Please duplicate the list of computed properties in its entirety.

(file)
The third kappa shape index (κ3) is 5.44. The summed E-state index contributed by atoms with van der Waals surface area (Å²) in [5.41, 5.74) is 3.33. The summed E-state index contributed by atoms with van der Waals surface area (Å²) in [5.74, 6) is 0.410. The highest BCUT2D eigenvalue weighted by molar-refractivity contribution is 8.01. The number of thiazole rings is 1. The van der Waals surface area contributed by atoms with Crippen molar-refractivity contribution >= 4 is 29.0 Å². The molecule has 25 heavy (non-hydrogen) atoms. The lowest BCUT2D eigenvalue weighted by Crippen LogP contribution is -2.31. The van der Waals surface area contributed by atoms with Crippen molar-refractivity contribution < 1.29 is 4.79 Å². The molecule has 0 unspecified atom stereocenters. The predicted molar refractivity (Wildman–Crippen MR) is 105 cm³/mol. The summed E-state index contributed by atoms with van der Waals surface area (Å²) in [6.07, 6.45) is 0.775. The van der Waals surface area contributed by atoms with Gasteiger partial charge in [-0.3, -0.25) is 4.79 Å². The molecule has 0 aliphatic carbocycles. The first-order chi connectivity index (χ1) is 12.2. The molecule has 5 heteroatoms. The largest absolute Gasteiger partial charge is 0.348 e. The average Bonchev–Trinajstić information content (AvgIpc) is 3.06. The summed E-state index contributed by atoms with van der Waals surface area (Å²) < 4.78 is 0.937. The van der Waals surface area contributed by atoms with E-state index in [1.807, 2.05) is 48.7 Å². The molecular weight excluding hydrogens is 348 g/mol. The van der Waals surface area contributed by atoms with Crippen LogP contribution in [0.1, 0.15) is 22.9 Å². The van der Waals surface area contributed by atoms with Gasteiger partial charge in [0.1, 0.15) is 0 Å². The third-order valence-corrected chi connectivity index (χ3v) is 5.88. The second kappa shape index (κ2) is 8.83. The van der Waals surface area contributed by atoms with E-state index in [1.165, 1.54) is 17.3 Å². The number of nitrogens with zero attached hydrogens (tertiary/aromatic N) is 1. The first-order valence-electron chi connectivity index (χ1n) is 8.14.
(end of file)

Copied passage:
The third kappa shape index (κ3) is 5.44. The summed E-state index contributed by atoms with van der Waals surface area (Å²) in [5.41, 5.74) is 3.33. The summed E-state index contributed by atoms with van der Waals surface area (Å²) in [5.74, 6) is 0.410. The highest BCUT2D eigenvalue weighted by molar-refractivity contribution is 8.01. The number of thiazole rings is 1. The van der Waals surface area contributed by atoms with Crippen molar-refractivity contribution >= 4 is 29.0 Å². The molecule has 25 heavy (non-hydrogen) atoms. The lowest BCUT2D eigenvalue weighted by Crippen LogP contribution is -2.31. The van der Waals surface area contributed by atoms with Crippen molar-refractivity contribution < 1.29 is 4.79 Å². The molecule has 0 unspecified atom stereocenters. The predicted molar refractivity (Wildman–Crippen MR) is 105 cm³/mol. The summed E-state index contributed by atoms with van der Waals surface area (Å²) in [6.07, 6.45) is 0.775. The van der Waals surface area contributed by atoms with Gasteiger partial charge in [-0.3, -0.25) is 4.79 Å². The molecule has 0 aliphatic carbocycles. The first-order chi connectivity index (χ1) is 12.2. The molecule has 5 heteroatoms. The largest absolute Gasteiger partial charge is 0.348 e. The average Bonchev–Trinajstić information content (AvgIpc) is 3.06. The summed E-state index contributed by atoms with van der Waals surface area (Å²) < 4.78 is 0.937. The van der Waals surface area contributed by atoms with E-state index in [1.807, 2.05) is 48.7 Å². The molecular weight excluding hydrogens is 348 g/mol. The van der Waals surface area contributed by atoms with Crippen LogP contribution in [0.1, 0.15) is 22.9 Å². The van der Waals surface area contributed by atoms with Gasteiger partial charge in [0.1, 0.15) is 0 Å². The third-order valence-corrected chi connectivity index (χ3v) is 5.88. The second kappa shape index (κ2) is 8.83. The van der Waals surface area contributed by atoms with E-state index in [1.165, 1.54) is 17.3 Å². The number of nitrogens with zero attached hydrogens (tertiary/aromatic N) is 1. The first-order valence-electron chi connectivity index (χ1n) is 8.14.